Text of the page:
Market Recap for Monday, August 7, 2017
There's nothing wrong with the Dow Jones moving to all-time highs for the ninth consecutive trading session. However, higher prices on the more aggressive NASDAQ and Russell 2000 show traders' appetite for riskier investments and it's that risk element that helps to fuel bull markets. On Monday, traders returned to the more aggressive NASDAQ 100 ($NDX) stocks. In fact, the top three stocks in the NDX yesterday (and four of the top five) were semiconductor stocks ($DJUSSC). The DJUSSC remains very solid on its daily chart, but the weekly negative divergence persists. And let's not forget that the DJUSSC has averaged losing 5% during the month of September over the past couple decades. So will this latest strength be the group's last for awhile? We'll soon find out, but here's the chart to be aware of:
In all fairness, divergences do not always work as a leading indicator. It is, after all, calculated using past data so it's signal is lagging in nature. But these negative divergences, in many instances, do provide advanced warnings and I'd at least be on my toes if the 20 week EMA is lost. There's currently almost 200 points between the 20 week and 50 week moving averages. Losing the former would likely result in a test of the latter. Stay on your toes, especially given that very poor seasonal performance in September for the DJUSSC.
Consumer staples (XLP, +0.75%) led the action on Monday, while energy (XLE, -0.76%) slumped once again as it falls further and further from key price resistance at 67.00.
On the NASDAQ 100 (post-Apple's earnings report), the key opening price was 5934. Yesterday's close was 5934. Futures are weak this morning so we're likely going to see a gap down. However, a move above 5934 on the NDX would be a bullish signal for sure and likely lead to an all-time high test closer to 6000.
Dow Jones futures are pointing to a slightly lower open. Crude oil ($WTIC) is holding steady just beneath the $50 per barrel level, while gold ($GOLD) looks to bounce off its rising 20 day EMA after a few days of profit taking. Asian markets were mixed overnight, but European markets are selling in unison, albeit fractionally.
We haven't been hearing a lot about consumer stocks, but the consumer discretionary vs. consumer staples ratio (XLY:XLP) has quietly been consolidating in a very bullish relative triangle. A breakout would represent one solid argument that this bull market is absolutely sustainable. Have a look:
During my years of following the U.S. stock market and based on many years of research, I find the XLY:XLP relationship to be one of the strongest correlations to the directional sustainability of the benchmark S&P 500. While I do believe the S&P 500 could correct - or at least consolidate - over the next couple months, I do not expect a major market top. I see higher prices ahead for U.S. equities as we roll toward year end and into 2018.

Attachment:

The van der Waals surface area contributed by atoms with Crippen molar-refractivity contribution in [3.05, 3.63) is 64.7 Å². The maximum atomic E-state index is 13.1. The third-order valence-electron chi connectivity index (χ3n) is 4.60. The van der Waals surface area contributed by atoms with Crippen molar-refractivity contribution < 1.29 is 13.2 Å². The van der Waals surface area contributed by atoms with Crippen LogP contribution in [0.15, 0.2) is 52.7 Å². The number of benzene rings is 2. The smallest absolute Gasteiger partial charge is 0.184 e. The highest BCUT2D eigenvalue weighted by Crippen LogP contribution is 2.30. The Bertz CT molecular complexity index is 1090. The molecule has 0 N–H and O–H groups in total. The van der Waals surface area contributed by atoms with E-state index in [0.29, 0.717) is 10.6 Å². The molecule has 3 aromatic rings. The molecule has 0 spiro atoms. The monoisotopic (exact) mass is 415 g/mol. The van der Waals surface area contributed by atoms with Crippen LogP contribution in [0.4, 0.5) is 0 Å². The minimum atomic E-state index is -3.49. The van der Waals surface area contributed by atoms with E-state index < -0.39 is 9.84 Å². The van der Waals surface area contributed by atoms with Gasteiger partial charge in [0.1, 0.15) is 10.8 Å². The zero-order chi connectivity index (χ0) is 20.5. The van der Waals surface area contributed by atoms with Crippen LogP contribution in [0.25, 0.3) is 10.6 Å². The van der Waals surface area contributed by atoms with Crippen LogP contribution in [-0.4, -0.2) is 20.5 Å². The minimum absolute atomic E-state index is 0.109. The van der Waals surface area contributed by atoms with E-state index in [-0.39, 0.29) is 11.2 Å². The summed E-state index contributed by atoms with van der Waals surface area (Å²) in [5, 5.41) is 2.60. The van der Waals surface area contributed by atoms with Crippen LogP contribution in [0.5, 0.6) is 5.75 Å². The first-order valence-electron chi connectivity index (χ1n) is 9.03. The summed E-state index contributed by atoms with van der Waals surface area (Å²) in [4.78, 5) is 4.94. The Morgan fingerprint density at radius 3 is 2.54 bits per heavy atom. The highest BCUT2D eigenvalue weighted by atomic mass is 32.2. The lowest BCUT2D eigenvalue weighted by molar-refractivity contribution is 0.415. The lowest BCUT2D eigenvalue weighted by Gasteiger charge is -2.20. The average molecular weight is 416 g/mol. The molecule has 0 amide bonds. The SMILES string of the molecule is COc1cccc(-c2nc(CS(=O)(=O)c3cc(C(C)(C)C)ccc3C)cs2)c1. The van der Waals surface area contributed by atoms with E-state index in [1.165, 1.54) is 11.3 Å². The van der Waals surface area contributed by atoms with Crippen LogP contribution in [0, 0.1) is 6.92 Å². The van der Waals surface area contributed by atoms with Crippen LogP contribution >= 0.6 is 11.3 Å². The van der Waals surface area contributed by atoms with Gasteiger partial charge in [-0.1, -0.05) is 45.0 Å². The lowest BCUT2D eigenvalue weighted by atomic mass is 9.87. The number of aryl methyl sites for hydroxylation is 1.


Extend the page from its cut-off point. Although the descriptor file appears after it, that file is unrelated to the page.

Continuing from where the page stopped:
The Dow Jones U.S. Oil Equipment & Services Index ($DJUSOI) is a perfect example of how divergences work. Some try to use divergences as a major long-term topping or bottoming signal. Personally, using divergences for that type of technical analysis is premature in my opinion. It's a sign of slowing price momentum, which generally needs to be rectified, but it's not always a sign of a major impending reversal. Take a look at the DJUSOI chart:
Over the past six months, we've seen the DJUSOI test the 50 day SMA overhead resistance twice. In both instances, there was a positive divergence that preceded that short-term strength. Blue arrows mark those 50 day SMA tests, along with return trips to or near the MACD centerline. Once that slowing downside momentum was resolved with 50 day SMA tests, the prior trend continued. These divergences did not mark a reversal in the trend, only a bit more temporary relief from the selling. Divergences can mark major bottoms, but they don't always. Sometimes, it provides the bulls just a bit more relief before the heavy selling resumes. Note yesterday's red-filled candle and return trip to the early July low. With the MACD now turning lower once again, a breakdown beneath 390 should be viewed quite bearishly.
One last point. I highlighted a positive divergence in late May with blue dotted lines. That divergence didn't work and one reason why is that there honestly wasn't slowing momentum. Volume accelerated on that price break below support and it certainly wasn't a reversing candle. The last divergence, on the other hand, printed with a reversing hammer candlestick. I would grow more bullish near-term with the combination of a positive divergence and a reversing candlestick.
Autonation (AN) has been mired in a multiyear funk and if seasonality has anything to say, AN won't be bouncing any time soon. August and September have proven to be very difficult months for AN over the past couple decades and this August has already started off on the wrong foot. The seasonality chart below doesn't offer up much short-term hope:
Several calendar months produce excellent average returns, but none of those months are named August or September. Buckle up if you're long.
Key Earnings Reports
(actual vs. estimate):
CVS: 1.33 vs 1.31
HSIC: 1.75 vs 1.73
TDG: 3.20 vs 2.98
ZTS: .53 vs .53
(reports after close, estimate provided):
Key Economic Reports